Going Amateur: a pianist chooses retirement

I’m 53 years old and for the first time in my life I’m practicing without a performance goal.  No upcoming concerts.  No recordings. I'm retiring as a pianist to further embrace my writing career where, on No Dead Guys and other sites, I can continue to champion composers and their music. Leaving performing is just the final step on a six-year departure from a lifelong music career, a journey I first wrote about in Pianists and the Art of the Graceful Exit.  

The process of choosing to retire has been a deeply introspective one. Like most musicians, my relationship with the piano goes much deeper than a job description and has been embedded in my identity since I was a child. One of the phases I had to pass through as I started my LONG retirement process was letting go of youthful dreams. Part of me felt I never did enough. Looking back (of course) I can see that I did quite a lot with my level of skill and training and the opportunities I was given. I also answered the most important internal question--I took my piano technique and abilities to my personal limit. I know that I've gone as far as I can (technically and perhaps musically) and that this plateau will eventually give way to decline. I don't want to do what I've seen others do--go through that decline in front of an audience. The other hurdle to embracing retirement?  Accepting invisibility and irrelevance.  As women we "disappear" enough in this culture as we age; leaving the workforce only makes that worse. But the freedom is worth the loss of perceived importance. 

And yet, I’m still a pianist. Leaving the job doesn’t mean leaving the joy of playing the piano.  But leaving the job is forcing me to learn how to practice all over again. Performing and recording gave me a “goal line." Without that, how do I structure my practice time? How do I assess progress? And, underneath it all, how do I learn what passionate amateurs know so well—how to stop setting goals and obsessing over progress and play for the sake of playing?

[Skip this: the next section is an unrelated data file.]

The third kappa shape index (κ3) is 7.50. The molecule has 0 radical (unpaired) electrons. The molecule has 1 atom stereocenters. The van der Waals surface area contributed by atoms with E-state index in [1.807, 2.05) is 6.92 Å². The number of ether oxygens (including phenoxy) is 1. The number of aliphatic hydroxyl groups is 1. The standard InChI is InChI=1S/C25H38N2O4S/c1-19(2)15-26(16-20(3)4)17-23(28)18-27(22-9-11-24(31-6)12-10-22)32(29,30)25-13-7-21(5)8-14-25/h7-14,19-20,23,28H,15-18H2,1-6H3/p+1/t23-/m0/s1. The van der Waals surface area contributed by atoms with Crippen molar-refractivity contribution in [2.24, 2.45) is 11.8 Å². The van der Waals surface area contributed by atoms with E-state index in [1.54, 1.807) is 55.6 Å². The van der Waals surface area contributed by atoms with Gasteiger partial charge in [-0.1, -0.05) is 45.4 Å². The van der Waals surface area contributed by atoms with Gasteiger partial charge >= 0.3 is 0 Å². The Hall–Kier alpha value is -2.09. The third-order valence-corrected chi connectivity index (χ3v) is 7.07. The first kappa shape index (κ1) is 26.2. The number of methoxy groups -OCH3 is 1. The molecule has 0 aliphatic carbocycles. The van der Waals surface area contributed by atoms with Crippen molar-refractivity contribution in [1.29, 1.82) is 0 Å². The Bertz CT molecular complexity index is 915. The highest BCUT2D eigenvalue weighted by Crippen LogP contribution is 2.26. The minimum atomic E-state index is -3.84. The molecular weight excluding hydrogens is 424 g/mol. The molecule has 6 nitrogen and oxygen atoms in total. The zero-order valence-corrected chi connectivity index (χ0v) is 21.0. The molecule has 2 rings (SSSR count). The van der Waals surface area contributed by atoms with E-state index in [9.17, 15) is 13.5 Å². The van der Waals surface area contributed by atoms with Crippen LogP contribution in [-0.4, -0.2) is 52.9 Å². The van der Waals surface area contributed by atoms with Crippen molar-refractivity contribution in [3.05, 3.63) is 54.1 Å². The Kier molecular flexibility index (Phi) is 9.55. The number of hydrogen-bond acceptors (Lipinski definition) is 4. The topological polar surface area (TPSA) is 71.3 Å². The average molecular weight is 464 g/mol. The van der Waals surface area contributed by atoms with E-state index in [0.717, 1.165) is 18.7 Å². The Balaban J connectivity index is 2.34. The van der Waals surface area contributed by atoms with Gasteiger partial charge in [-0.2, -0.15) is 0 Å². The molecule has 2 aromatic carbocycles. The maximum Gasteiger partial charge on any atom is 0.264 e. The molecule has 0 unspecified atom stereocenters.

I’m letting intuition guide me. I’ve created a set list of pieces I know I want to have in my permanent repertoire and I’m working on the ones that I’ve not played recently. The first few weeks felt disorienting. I knew I wanted to be at the piano every day, but I lacked direction. I played one thing, dabbled with another, and then fell into my current routine: working on a my “forever” pieces and learning pieces I’ve always wanted to play. Yesterday, while doing my home yoga practice, my new relationship with the piano became clear to me: with the removal of the professional title, piano joins yoga and cooking as something I’m deeply passionate about and do every day. In all three pursuits I am free to choose precision and accomplishment without the pressure of needing to meet anyone else’s standards. After 31 years of knowing that I’m only as good as my last concert/recording/etc. this freedom is intoxicating.  

I’m just at the start of a remarkable journey of learning to be an amateur and I know there are many more revelations to come.  But today, I know this: it’s not a hardship to leave the old vehicles behind—the old goals, the old jobs, and the old notes. The time is right, and because of that I can let them go, be grateful for the memories, and step into the future without the weight of the past.  


Congratulations, Rhonda! I applaud your thoughtful journey to this place. Only sorry we're so far apart geographically. Would love to be able to sit down for a long natter about this and other life conundrums! Blessings.
Rhonda Rizzo said…
Thank you Chrisse. And yes, it would be great to chat about all of this. I think this pandemic (and the subsequent loss of opportunities in the entertainment industry) is causing many performing artists to reconsider career paths. The realization that I didn't want to reinvent myself for the post-pandemic world was the final deciding point in my choice to retire.
Zackdaddy said…
Rhonda, I don't necessarily see your "retiring" as an abrogation of any kind. You are merely going from one 'room' into another in the high-rise of life. These rooms have distinct 'characters', another one of which you are now adopting. If we are fortunate enough to have a relatively long life, then it is perfectly logical to close the door to one room, only to open the door into another. For you, your passion and poetry are simply finding an alternate way to express themselves. Life is really just a kind of kaleidoscope, which can give apparently differing perspectives all stemming from the same source - yourself. Too often, our cookie-cutter society regards retirement as the last hurrah before dying, with a short hiatus of gardening or (ugh) golf! You owe us as well as yourself to share the range of your talent from as many artistic viewpoints as your fans are lucky enough to witness and behold. Now go to work on your next novel!
Rhonda Rizzo said…
Thank you for such a supportive and eloquent comment. Playing your music has been one of the highlights of my career.
I am so glad that you are able to chart and navigate a path that stokes your passions and brings you happiness. I wish you and John all the very best in your active “retirement”. Selfishly, I wouldn’t be the least bit disappointed if you came back west for a Cher-style Farewell Tour!
Rhonda Rizzo said…
Thank you, Dave. I'd be enticed into a "Cher-style Farewell Tour" just for the costumes.